People v. Lessie

The NJDC co-authored an amicus brief before the California Supreme Court with the Los Angeles Public Defender’s Office on the issue of whether a child’s request for a parent is a per se invocation of his Fifth Amendment rights.

In this case, Lessie, the 16-year-old defendant, was taken into police custody and interrogated. Prior to and during the interrogation he had asked to speak to his father. The police did not permit Lessie to call his father until after he had confessed. Defendant’s confession was admitted at trial.

The amicus brief asserted Miranda violations in the admission of the Lessie’s confession obtained after he asked to call his father. NJDC’s portion of the brief argued that adolescent development research has demonstrated that juveniles are particularly susceptible to custodial interrogations. Because of this vulnerability, certain due process safeguards should be put in place, including a per se rule to require counsel at the interrogation of a juvenile suspect. The brief argued that a per se rule was necessary because the totality of circumstances test used by many jurisdictions in evaluating waiver during custodial interrogations is typically applied very conservatively by courts and does not take into account developmental differences between adolescents and adults.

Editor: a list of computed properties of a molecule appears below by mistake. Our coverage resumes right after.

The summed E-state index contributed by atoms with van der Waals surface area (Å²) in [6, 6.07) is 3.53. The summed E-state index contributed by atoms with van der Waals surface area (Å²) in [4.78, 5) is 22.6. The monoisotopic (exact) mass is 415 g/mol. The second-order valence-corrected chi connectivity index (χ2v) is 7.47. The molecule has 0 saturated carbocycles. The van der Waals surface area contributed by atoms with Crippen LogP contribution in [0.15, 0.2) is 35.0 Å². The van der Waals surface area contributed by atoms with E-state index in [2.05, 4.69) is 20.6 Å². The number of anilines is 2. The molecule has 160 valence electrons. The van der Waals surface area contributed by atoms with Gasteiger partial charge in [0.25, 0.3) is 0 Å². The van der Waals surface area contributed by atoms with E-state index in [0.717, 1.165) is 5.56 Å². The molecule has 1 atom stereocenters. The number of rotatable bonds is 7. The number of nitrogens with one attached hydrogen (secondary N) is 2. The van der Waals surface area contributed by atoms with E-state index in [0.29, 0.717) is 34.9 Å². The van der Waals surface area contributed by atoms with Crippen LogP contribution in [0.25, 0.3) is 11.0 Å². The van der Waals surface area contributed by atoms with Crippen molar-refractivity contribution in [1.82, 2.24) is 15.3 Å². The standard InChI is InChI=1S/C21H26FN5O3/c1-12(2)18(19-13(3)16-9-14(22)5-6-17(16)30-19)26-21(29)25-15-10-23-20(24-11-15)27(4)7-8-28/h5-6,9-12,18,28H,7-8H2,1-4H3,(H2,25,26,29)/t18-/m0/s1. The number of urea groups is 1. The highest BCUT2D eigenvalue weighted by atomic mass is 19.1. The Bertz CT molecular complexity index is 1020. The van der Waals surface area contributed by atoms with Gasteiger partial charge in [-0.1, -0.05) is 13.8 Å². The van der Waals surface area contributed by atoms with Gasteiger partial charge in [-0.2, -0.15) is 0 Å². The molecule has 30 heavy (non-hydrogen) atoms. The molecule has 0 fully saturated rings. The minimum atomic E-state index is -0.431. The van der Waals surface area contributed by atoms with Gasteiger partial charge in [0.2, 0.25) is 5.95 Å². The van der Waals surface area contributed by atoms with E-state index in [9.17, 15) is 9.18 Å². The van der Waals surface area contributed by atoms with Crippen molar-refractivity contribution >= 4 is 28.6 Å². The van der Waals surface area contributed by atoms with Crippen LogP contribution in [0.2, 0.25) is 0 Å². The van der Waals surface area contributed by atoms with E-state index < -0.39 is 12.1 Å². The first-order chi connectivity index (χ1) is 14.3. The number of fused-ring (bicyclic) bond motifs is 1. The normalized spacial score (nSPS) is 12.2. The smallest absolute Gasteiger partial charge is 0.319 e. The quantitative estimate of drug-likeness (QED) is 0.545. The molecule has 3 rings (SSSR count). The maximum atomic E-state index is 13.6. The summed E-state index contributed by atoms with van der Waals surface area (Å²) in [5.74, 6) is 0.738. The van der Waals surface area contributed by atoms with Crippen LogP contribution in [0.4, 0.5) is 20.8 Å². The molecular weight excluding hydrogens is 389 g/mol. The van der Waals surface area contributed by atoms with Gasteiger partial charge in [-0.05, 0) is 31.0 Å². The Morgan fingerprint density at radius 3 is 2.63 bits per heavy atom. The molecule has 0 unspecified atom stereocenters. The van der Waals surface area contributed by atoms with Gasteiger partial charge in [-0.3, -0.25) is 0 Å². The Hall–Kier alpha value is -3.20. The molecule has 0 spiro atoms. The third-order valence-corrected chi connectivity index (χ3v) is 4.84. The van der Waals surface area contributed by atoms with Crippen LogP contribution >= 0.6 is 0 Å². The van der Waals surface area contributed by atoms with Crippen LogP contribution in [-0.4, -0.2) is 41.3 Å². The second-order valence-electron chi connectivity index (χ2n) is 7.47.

The California Supreme Court disagreed with amici and held that the totality of the circumstances test is correctly applied to a minor defendant’s claim that his or her statements were elicited in violation of Miranda, and that in this case, defendant impliedly waived his Miranda rights.

Court: California Supreme Court
Filed: April , 2009
Amicus Brief Discusses: Adolescent Development, Appointment of Counsel, Police Interrogation; Waiver of Counsel

Decision: January 28, 2010